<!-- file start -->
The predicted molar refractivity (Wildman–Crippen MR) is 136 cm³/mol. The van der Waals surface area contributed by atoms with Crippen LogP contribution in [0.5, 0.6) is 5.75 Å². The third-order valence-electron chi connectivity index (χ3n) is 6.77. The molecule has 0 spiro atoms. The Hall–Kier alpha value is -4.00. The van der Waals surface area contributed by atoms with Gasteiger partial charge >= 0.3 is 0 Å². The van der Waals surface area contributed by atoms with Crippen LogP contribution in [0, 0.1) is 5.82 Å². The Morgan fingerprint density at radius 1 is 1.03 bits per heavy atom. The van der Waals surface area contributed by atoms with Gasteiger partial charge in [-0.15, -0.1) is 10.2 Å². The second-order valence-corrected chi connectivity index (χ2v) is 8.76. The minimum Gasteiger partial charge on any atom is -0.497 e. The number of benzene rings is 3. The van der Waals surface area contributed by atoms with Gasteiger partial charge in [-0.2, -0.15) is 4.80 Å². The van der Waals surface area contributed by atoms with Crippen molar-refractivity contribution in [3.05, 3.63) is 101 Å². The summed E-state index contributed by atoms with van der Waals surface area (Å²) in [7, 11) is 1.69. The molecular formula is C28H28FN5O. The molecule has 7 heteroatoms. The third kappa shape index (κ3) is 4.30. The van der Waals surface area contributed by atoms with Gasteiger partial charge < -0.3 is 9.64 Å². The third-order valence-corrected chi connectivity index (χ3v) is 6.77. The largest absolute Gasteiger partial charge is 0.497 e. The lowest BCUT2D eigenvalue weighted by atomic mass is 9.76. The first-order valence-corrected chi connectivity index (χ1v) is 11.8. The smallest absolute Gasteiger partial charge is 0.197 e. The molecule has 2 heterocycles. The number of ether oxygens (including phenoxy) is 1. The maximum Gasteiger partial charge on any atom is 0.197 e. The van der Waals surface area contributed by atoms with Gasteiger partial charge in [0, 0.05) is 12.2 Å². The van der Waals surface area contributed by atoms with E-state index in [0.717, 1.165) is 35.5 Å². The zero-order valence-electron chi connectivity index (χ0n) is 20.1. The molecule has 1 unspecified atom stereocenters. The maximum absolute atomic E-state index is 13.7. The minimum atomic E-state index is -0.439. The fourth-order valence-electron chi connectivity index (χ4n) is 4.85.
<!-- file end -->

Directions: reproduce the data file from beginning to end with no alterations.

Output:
The predicted molar refractivity (Wildman–Crippen MR) is 136 cm³/mol. The van der Waals surface area contributed by atoms with Crippen LogP contribution in [0.5, 0.6) is 5.75 Å². The third-order valence-electron chi connectivity index (χ3n) is 6.77. The molecule has 0 spiro atoms. The Hall–Kier alpha value is -4.00. The van der Waals surface area contributed by atoms with Gasteiger partial charge >= 0.3 is 0 Å². The van der Waals surface area contributed by atoms with Crippen LogP contribution in [0, 0.1) is 5.82 Å². The Morgan fingerprint density at radius 1 is 1.03 bits per heavy atom. The van der Waals surface area contributed by atoms with Gasteiger partial charge in [-0.15, -0.1) is 10.2 Å². The second-order valence-corrected chi connectivity index (χ2v) is 8.76. The minimum Gasteiger partial charge on any atom is -0.497 e. The number of benzene rings is 3. The van der Waals surface area contributed by atoms with Gasteiger partial charge in [-0.2, -0.15) is 4.80 Å². The van der Waals surface area contributed by atoms with Crippen molar-refractivity contribution in [3.05, 3.63) is 101 Å². The summed E-state index contributed by atoms with van der Waals surface area (Å²) in [7, 11) is 1.69. The molecular formula is C28H28FN5O. The molecule has 7 heteroatoms. The third kappa shape index (κ3) is 4.30. The van der Waals surface area contributed by atoms with Gasteiger partial charge < -0.3 is 9.64 Å². The third-order valence-corrected chi connectivity index (χ3v) is 6.77. The largest absolute Gasteiger partial charge is 0.497 e. The lowest BCUT2D eigenvalue weighted by atomic mass is 9.76. The first-order valence-corrected chi connectivity index (χ1v) is 11.8. The smallest absolute Gasteiger partial charge is 0.197 e. The molecule has 2 heterocycles. The number of ether oxygens (including phenoxy) is 1. The maximum Gasteiger partial charge on any atom is 0.197 e. The van der Waals surface area contributed by atoms with Gasteiger partial charge in [0, 0.05) is 12.2 Å². The van der Waals surface area contributed by atoms with E-state index in [0.717, 1.165) is 35.5 Å². The zero-order valence-electron chi connectivity index (χ0n) is 20.1. The molecule has 1 unspecified atom stereocenters. The maximum absolute atomic E-state index is 13.7. The minimum atomic E-state index is -0.439. The fourth-order valence-electron chi connectivity index (χ4n) is 4.85.